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Visiting the lowlands of Louisiana gives Presbyterians first-hand view of climate change

MRTI and others make a trip earlier this month similar to one undertaken five years ago

by Robyn Davis Sekula, Presbyterian Foundation | Special to Presbyterian News Service

MRTI members and others who voyaged to the lowlands of Louisiana take a boat trip offered by the Pointe au Chien Indian Tribe. (Photo by Robyn Davis Sekula)

Five years ago, members of the Committee on Mission Responsibility Through Investment (MRTI) visited South Louisiana to see the devastating effects of climate change on Native American Tribes living in the coastal bayous.

MRTI visited this same area again on March 1 and saw that the same challenges are present, but advocacy, including work by Presbyterians, is helping raise awareness.

At a meeting at the Pointe au Chien Indian Tribe headquarters — in a raised building next to the bayou — members of the Tribes outlined the pressures and challenges they are facing to hold on to their identities, their land, and their livelihoods. “They are forcing us out in multiple ways, and not giving us any way to rebuild our lives,” says Elder Chief Shirell Parfait-Dardar (Grand Caillou/Dulac Band of Biloxi-Chitimacha-Choctaw).

Land is disappearing fast as new canals are created to accommodate industry. Native American Tribes are being forced off their land by the water and by companies who want the property for commercial ventures.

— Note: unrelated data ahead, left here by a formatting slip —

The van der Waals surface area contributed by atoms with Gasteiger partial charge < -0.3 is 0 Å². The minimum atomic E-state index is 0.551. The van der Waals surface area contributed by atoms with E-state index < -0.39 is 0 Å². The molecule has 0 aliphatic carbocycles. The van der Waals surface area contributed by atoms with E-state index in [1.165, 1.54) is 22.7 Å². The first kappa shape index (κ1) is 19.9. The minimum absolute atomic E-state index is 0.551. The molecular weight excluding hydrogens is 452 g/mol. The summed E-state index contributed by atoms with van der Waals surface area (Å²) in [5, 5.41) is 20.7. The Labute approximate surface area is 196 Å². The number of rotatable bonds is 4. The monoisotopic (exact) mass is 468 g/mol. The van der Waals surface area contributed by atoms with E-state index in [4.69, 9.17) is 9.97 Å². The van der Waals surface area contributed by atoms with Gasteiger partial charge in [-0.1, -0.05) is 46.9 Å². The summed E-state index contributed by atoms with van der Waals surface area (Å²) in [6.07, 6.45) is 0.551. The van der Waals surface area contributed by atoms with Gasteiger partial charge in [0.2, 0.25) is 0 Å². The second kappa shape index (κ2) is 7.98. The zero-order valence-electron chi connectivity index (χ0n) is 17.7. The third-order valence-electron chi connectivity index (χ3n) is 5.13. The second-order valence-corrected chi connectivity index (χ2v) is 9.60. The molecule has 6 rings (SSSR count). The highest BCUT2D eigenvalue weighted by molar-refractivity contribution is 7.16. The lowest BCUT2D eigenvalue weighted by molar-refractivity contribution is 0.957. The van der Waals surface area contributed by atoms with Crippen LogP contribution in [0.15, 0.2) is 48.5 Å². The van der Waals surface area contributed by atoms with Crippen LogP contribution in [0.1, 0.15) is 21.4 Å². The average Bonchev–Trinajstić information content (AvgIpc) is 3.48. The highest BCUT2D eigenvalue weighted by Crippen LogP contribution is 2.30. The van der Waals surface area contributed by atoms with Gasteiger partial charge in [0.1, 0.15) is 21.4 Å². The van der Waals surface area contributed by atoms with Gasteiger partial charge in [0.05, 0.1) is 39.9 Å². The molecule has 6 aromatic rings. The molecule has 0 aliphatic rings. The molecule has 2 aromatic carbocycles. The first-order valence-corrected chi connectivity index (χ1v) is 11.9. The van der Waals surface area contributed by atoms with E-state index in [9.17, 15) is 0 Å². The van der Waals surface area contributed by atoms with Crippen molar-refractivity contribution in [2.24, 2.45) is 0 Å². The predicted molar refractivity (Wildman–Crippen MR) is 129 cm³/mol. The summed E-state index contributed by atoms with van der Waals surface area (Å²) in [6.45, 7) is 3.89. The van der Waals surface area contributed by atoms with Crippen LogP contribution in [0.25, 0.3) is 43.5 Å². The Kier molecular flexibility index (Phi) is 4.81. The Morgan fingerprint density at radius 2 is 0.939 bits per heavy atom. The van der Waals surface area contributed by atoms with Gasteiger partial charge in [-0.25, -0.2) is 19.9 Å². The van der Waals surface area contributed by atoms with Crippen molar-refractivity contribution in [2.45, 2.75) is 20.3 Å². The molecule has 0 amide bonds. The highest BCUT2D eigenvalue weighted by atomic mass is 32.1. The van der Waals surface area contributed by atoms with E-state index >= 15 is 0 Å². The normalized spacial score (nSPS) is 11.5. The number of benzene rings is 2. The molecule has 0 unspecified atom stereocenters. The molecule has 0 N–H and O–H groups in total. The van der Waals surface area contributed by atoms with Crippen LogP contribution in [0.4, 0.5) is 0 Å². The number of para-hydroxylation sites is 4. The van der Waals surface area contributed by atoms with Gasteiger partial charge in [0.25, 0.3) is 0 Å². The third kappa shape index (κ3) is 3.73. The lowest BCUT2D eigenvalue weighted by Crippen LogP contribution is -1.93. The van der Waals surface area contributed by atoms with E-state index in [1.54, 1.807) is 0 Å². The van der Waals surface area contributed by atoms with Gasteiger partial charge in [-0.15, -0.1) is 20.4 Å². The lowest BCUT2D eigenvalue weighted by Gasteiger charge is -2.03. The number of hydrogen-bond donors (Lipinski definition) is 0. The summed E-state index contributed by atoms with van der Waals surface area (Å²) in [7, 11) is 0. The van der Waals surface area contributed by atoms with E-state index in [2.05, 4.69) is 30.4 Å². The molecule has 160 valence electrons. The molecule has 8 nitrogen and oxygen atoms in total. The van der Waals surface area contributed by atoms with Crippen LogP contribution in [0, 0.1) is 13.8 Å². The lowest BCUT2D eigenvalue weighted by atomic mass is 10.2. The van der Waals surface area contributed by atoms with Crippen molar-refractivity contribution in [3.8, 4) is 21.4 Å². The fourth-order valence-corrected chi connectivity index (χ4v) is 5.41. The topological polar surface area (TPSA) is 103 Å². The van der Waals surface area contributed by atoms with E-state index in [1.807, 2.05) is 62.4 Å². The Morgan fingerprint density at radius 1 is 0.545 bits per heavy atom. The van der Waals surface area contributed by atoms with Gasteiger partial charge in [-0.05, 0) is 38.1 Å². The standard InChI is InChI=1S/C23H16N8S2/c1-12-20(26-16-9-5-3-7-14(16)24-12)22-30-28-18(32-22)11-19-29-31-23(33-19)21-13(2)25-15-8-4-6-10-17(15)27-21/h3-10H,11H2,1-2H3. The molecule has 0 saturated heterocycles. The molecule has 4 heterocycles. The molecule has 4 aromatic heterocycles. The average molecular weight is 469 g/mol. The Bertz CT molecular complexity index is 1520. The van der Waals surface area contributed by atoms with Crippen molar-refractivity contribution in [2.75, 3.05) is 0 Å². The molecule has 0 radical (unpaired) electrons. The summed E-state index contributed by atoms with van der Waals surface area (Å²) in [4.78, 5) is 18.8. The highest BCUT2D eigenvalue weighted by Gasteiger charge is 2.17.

On a boat tour of the area, Donald Dardar, Second Chair of the Pointe au Chien Indian Tribe, pointed to the land on either side of the canal. “At one time, you could hold your arms out on each side of the boat and touch the grass,” Dardar says. Now, the canal is as wide as a six-lane highway.

There’s a relatively new challenge now: the arrival of tourists and gentrification. For those who love the outdoors and enjoy fishing, this area is a recreational paradise. While there’s not as much land here as there once was, what is available is being bought to create “luxury camps,” says Elder Chief Shirell.

MRTI visits matter

Such visits are part of the work of MRTI, which is a General Assembly Committee that implements the General Assembly’s policies on socially responsible investing by engaging corporations in which the church owns stock. This is accomplished through correspondence, dialogue, voting shareholder proxies and recommending similar action to others, and occasionally filing shareholder resolutions. (Watch a short video that explains MRTI’s work here.)